During his tour, he participated in experimental military dental practices that became standard procedure for the armed forces after the war. He was one of the first participants in the Army outreach program that delivered dentists to forward firebases in lieu of transferring patients to rear treatment areas. Norwood also provided some of the first field-based dental treatment of military guard dogs, and assisted in non-dental trauma care in Mobile Army Surgical Hospitals (MASH units). In recognition of his service under combat conditions, he was awarded the Combat Medical Badge and two Bronze Stars. After Vietnam, he was assigned to the Dental Corps at Fort Gordon, Georgia, where he served until his discharge in 1969. Norwood was awarded the Association of the United States Army Cocklin Award in 1998, and was inducted into the Association's Audie Murphy Society in 1999. He remained a lifelong member of the American Legion, the Veterans of Foreign Wars, and the Military Order of the World Wars.

Dr. Norwood began private practice dentistry in Augusta immediately after his discharge. During his dental career, he served as President of both the Georgia Dental Association and the Eastern District Dental Society, was a Delegate to the American Dental Association, and was founder of the Augusta Dental Disaster Society. He was a member of the American Dental Association, the Georgia Academy of Dental Society, the Augusta Dental Society, was an Honorable Fellow of the Georgia Dental Association, and a Fellow of both the International College of Dentistry and the American College of Dentistry Sciences.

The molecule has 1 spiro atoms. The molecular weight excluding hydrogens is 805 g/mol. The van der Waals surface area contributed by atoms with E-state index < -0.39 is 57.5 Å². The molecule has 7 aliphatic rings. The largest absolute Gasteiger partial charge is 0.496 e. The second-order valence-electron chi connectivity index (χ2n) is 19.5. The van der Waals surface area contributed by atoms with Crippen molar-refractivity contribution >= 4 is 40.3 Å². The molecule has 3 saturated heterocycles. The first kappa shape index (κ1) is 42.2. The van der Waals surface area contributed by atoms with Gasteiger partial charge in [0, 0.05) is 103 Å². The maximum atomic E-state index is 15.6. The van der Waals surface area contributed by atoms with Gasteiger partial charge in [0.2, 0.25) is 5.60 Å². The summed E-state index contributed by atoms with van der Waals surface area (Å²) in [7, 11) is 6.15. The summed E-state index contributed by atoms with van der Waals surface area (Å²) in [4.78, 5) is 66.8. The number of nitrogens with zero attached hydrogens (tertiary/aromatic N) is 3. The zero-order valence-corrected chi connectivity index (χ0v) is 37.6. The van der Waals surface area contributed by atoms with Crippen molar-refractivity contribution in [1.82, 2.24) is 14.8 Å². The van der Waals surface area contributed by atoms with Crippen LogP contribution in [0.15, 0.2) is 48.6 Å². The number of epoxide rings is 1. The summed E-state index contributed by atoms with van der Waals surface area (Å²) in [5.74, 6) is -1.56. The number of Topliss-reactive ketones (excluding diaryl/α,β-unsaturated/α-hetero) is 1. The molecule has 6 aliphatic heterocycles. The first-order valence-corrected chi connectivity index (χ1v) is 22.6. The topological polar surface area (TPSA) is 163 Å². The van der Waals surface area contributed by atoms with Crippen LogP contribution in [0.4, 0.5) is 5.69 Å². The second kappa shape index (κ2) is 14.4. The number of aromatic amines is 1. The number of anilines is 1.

Norwood received the American Psychological Association's Outstanding Leadership Award in 1996 and the Association's Man of the Year Award in 1998; the American Medical Association's Nathan Davis Award for 1999; and the Guardian of Medicare Award of the United States Seniors Association in 1996, for his leadership efforts in health care reform.

In addition to his dental practice, Norwood also founded Northwoods Nursery in Evans, providing trees and shrubs to wholesale outlets throughout the Central Savannah River Area, and Augusta Dental Laboratory, which manufactured dental devices for patients.

He became a stalwart supporter of small business and property rights interests in Congress, receiving the 1995 Fighting Frosh award of the United States Business and Industrial Council; the Guardian of Senior's Rights Award of the 60 Plus Association, the Friend of the Family Award of the Christian Coalition, the Friend of the Taxpayer Award of Americans for Tax Reform, the Guardian of Small Business Award of the National Federation of Independent Business, the Spirit of Enterprise Award of the U.S. Chamber of Commerce, the Thomas Jefferson Award of the U.S. Food Service Council, the Champion of Property Rights Award of the League of Private Property Owners, the Taxpayer's Hero Award of the Council for Citizens Against Government Waste, and the Taxpayer's Friend Award of National Taxpayers Union.

Dr. Norwood and his wife Gloria were long-time members of and taught Adult Sunday School at Trinity-on-the-Hill United Methodist Church in Augusta. He was also a past Board Member of the Augusta Opera Society, and a member of the Augusta Symphony Guild.

A schedule of public services will be announced by the Congressional District Office as soon as events are finalized.